Following the order prescribed above will allow for maximized results within the confines of training multiple attributes in a single session. A similar order should be followed when training will target multiple attributes via individual sessions over the course of several days. Care must be taken in those situations to permit recovery of the nervous system after endurance work prior to the next skill, speed, and or strength session. Either a day or two of rest or active rest are recommended.

A Special Note about the Nervous System and Performance

Technique or skill work for athletics are generally understood to be essentially wholly a function of the nervous system. What is perhaps less generally well known is that strength and speed work are also almost exclusively the domain of the nervous system. They may be less known in the scientific sense, but we can all empirically appreciate it as each of us have tried, at one point or another, to perform a high intensity activity when already fatigued from a lower intensity effort and know the sense of a lack of coordination and explosiveness which are manifest at such times.

The Why

In a simplified nutshell, lower intensity prolonged activities exert a negative effect on the nervous system in the short and mid-term. They reduce coordination, increase reaction time, and increase the chance of injury when higher intensity activities succeed them prior to complete recovery.
There is a paucity of scientific explanation for the specific causes of this central nervous system fatigue (central fatigue). One generally agreed upon factor is an increase of serotonin (5-HT) in the brain. This is thought to occur due to an increase in brain levels of free tryptophan (f-TRP) which is an amino acid precursor for 5-HT production.

During prolonged exercise f-TRP transport across the blood brain barrier increases due to two main causes. One has to do with tryptophan and albumin. Tryptophan (TRP) binds to albumin in the blood. During endurance exercise, blood borne fatty acid levels increase. Fatty acids displace TRP from binding to albumin thus increasing f-TRP.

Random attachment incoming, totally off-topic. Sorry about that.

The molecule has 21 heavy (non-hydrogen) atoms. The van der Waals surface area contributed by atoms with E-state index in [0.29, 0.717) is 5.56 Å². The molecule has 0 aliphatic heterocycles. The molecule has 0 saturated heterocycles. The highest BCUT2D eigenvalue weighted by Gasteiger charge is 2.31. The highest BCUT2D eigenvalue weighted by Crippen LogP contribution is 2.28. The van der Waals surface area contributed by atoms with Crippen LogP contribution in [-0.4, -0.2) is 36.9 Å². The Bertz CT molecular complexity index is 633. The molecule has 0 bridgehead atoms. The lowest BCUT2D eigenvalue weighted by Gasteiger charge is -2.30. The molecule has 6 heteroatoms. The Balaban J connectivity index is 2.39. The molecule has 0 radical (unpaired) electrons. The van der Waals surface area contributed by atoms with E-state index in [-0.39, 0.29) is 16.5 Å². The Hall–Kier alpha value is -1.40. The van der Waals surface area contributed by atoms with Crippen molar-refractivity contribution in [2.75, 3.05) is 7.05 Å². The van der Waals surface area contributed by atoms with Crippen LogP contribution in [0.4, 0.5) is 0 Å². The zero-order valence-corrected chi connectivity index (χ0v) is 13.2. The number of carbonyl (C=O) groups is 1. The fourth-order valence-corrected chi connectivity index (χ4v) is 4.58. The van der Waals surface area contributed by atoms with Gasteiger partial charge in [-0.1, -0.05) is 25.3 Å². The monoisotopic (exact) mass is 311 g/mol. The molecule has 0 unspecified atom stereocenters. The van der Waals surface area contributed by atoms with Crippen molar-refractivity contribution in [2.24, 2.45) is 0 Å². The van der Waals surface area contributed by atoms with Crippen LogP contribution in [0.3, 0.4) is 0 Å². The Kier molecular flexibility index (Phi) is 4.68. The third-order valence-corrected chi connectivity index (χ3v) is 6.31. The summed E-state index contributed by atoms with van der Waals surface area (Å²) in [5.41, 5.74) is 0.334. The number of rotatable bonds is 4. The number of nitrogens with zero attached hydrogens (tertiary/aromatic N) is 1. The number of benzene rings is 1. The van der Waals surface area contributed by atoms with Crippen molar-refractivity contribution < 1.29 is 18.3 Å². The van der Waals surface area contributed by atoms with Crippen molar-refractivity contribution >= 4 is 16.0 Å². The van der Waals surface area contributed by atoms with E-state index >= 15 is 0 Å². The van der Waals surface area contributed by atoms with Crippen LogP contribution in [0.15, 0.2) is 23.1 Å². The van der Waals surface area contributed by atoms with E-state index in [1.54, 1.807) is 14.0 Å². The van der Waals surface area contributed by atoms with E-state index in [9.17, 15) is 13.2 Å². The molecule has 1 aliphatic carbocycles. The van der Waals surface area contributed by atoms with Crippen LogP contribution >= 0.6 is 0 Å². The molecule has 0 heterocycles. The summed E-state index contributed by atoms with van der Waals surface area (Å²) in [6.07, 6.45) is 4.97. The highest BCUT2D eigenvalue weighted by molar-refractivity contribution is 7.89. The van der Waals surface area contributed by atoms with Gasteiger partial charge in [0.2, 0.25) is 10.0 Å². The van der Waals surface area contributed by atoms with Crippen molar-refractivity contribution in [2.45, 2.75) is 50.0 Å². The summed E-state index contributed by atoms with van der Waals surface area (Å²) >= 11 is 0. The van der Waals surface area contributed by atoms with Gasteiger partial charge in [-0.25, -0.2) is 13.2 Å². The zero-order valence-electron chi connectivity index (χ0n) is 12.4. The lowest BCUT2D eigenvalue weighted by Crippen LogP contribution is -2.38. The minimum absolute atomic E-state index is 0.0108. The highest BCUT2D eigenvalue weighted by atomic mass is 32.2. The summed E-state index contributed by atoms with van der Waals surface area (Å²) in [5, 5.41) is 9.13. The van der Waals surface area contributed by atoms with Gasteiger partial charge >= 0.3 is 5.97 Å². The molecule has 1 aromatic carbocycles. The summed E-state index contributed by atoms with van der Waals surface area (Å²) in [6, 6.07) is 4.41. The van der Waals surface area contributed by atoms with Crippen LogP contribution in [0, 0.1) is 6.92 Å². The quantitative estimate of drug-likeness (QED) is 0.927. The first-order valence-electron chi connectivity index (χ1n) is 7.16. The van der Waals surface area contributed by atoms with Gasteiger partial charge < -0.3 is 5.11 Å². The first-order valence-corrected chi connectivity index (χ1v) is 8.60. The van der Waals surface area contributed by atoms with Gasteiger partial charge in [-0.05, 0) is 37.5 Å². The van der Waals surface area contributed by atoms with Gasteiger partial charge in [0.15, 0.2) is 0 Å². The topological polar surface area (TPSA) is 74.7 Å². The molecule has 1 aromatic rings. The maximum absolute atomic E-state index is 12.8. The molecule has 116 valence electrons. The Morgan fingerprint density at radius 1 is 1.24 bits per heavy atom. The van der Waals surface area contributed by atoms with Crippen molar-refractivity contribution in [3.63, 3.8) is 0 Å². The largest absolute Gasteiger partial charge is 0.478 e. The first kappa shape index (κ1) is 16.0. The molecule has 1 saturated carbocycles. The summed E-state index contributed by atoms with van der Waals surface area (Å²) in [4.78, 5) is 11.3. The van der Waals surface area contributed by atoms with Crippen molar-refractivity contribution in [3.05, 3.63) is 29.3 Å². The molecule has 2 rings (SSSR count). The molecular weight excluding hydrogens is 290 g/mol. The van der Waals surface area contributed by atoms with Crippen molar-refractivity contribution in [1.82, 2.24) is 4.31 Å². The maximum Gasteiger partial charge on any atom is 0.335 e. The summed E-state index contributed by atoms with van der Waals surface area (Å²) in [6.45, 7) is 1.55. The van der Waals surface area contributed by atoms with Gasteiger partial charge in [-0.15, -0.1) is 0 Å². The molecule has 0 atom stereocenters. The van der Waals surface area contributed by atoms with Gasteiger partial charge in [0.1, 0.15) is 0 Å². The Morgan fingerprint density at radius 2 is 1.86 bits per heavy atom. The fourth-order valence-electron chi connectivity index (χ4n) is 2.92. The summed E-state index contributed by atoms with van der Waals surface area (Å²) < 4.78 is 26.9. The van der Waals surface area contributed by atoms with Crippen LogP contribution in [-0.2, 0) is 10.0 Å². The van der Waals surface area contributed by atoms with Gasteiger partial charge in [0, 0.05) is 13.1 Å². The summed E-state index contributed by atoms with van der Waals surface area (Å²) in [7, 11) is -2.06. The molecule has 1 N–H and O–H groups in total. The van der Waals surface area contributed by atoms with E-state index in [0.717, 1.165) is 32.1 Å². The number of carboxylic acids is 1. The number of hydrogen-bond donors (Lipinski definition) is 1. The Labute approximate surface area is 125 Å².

The other main cause relates to branched chain amino acids (BCAA). F-TRP (i.e. unbound TRP) competes with the BCAA for transport to the brain thus a decrease in circulating BCAA will result is more f-TRP being able to pass to the brain. Prolonged exercise decreases circulating BCAA as the skeletal muscles take them up and oxidize them for energy.

A Wrap

While the science as to the specific physiologic cause(s) of central fatigue is scant, there is no lack of scientific and empirical evidence verifying the existence of central fatigue as a result of prolonged endurance exercise. There is also no lack of scientific and empirical data verifying the proper sequencing of exercise for specific adaptations. Take care to properly sequence your training and you will permit the best results possible.

Chris Mason

Chris Mason is the owner of AtLarge Nutrition, LLC and an accomplished author in the fitness genre. He has written for numerous websites and magazines to include The CrossFit Journal and Iron Man Magazine.

Nitrean Natural Has Launched!

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Our new Nitrean Natural
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We are incredibly excited about the release of Nitrean Natural. We have always felt that we offer the finest protein supplements available, but this product line truly sets the industry standard. Here are just a few of the highlights:

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Shock Your Legs!

Time to grow some legs – already got them..? Time to make them even better. This

program will shock your entire lower body into growth very quickly. Be warned, it

isn’t easy and at times you may feel the urge to quit – don’t do it!

Phil Hill has some of the most amazing legs ever!
Phil Hill has some of the most amazing legs ever!

If there are two things that stop guys or girls training their legs hard, they are:

• It’s hard, and you don’t like hard

• If you have weak legs or under-trained legs, it seems embarrassing to start with

smaller weights

If you are guilty of the first point, this programme probably isn’t for you… unless you